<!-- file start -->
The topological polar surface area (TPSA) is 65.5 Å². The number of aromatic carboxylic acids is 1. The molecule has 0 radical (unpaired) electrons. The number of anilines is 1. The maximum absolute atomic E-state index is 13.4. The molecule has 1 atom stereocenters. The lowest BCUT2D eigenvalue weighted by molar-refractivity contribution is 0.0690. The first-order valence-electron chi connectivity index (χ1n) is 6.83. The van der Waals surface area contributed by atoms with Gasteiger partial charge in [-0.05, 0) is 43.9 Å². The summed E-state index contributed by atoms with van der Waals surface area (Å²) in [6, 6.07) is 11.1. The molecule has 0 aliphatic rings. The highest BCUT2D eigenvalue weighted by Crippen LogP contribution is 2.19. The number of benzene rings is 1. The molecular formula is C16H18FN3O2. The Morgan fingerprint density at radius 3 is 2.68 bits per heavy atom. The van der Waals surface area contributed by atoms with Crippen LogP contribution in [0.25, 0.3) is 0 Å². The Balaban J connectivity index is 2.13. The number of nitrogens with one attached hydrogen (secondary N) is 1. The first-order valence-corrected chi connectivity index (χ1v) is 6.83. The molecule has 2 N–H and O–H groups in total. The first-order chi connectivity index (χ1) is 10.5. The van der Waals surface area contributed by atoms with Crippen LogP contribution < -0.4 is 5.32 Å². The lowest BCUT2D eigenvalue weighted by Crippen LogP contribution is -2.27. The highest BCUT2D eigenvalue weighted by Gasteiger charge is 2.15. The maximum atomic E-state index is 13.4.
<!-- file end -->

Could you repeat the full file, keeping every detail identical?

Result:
The topological polar surface area (TPSA) is 65.5 Å². The number of aromatic carboxylic acids is 1. The molecule has 0 radical (unpaired) electrons. The number of anilines is 1. The maximum absolute atomic E-state index is 13.4. The molecule has 1 atom stereocenters. The lowest BCUT2D eigenvalue weighted by molar-refractivity contribution is 0.0690. The first-order valence-electron chi connectivity index (χ1n) is 6.83. The van der Waals surface area contributed by atoms with Gasteiger partial charge in [-0.05, 0) is 43.9 Å². The summed E-state index contributed by atoms with van der Waals surface area (Å²) in [6, 6.07) is 11.1. The molecule has 0 aliphatic rings. The highest BCUT2D eigenvalue weighted by Crippen LogP contribution is 2.19. The number of benzene rings is 1. The molecular formula is C16H18FN3O2. The Morgan fingerprint density at radius 3 is 2.68 bits per heavy atom. The van der Waals surface area contributed by atoms with Crippen LogP contribution in [0.25, 0.3) is 0 Å². The Balaban J connectivity index is 2.13. The number of nitrogens with one attached hydrogen (secondary N) is 1. The first-order valence-corrected chi connectivity index (χ1v) is 6.83. The molecule has 2 N–H and O–H groups in total. The first-order chi connectivity index (χ1) is 10.5. The van der Waals surface area contributed by atoms with Crippen LogP contribution < -0.4 is 5.32 Å². The lowest BCUT2D eigenvalue weighted by Crippen LogP contribution is -2.27. The highest BCUT2D eigenvalue weighted by Gasteiger charge is 2.15. The maximum atomic E-state index is 13.4.